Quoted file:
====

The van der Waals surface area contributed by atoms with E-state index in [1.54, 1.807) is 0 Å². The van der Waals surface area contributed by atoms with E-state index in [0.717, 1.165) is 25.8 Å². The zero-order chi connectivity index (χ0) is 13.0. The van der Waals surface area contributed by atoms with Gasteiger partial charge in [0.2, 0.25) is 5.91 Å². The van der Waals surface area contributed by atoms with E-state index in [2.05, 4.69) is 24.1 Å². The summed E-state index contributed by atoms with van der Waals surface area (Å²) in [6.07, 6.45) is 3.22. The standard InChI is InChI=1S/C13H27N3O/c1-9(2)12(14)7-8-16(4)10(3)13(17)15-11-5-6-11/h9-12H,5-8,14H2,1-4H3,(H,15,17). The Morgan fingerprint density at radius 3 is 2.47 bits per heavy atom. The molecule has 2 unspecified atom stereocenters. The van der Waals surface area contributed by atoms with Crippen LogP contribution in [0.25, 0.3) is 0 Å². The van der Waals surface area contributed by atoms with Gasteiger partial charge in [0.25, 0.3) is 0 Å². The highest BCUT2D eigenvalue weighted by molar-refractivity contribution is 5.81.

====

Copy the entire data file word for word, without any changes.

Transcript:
The van der Waals surface area contributed by atoms with E-state index in [1.54, 1.807) is 0 Å². The van der Waals surface area contributed by atoms with E-state index in [0.717, 1.165) is 25.8 Å². The zero-order chi connectivity index (χ0) is 13.0. The van der Waals surface area contributed by atoms with Gasteiger partial charge in [0.2, 0.25) is 5.91 Å². The van der Waals surface area contributed by atoms with E-state index in [2.05, 4.69) is 24.1 Å². The summed E-state index contributed by atoms with van der Waals surface area (Å²) in [6.07, 6.45) is 3.22. The standard InChI is InChI=1S/C13H27N3O/c1-9(2)12(14)7-8-16(4)10(3)13(17)15-11-5-6-11/h9-12H,5-8,14H2,1-4H3,(H,15,17). The Morgan fingerprint density at radius 3 is 2.47 bits per heavy atom. The molecule has 2 unspecified atom stereocenters. The van der Waals surface area contributed by atoms with Crippen LogP contribution in [0.25, 0.3) is 0 Å². The van der Waals surface area contributed by atoms with Gasteiger partial charge in [0.25, 0.3) is 0 Å². The highest BCUT2D eigenvalue weighted by molar-refractivity contribution is 5.81.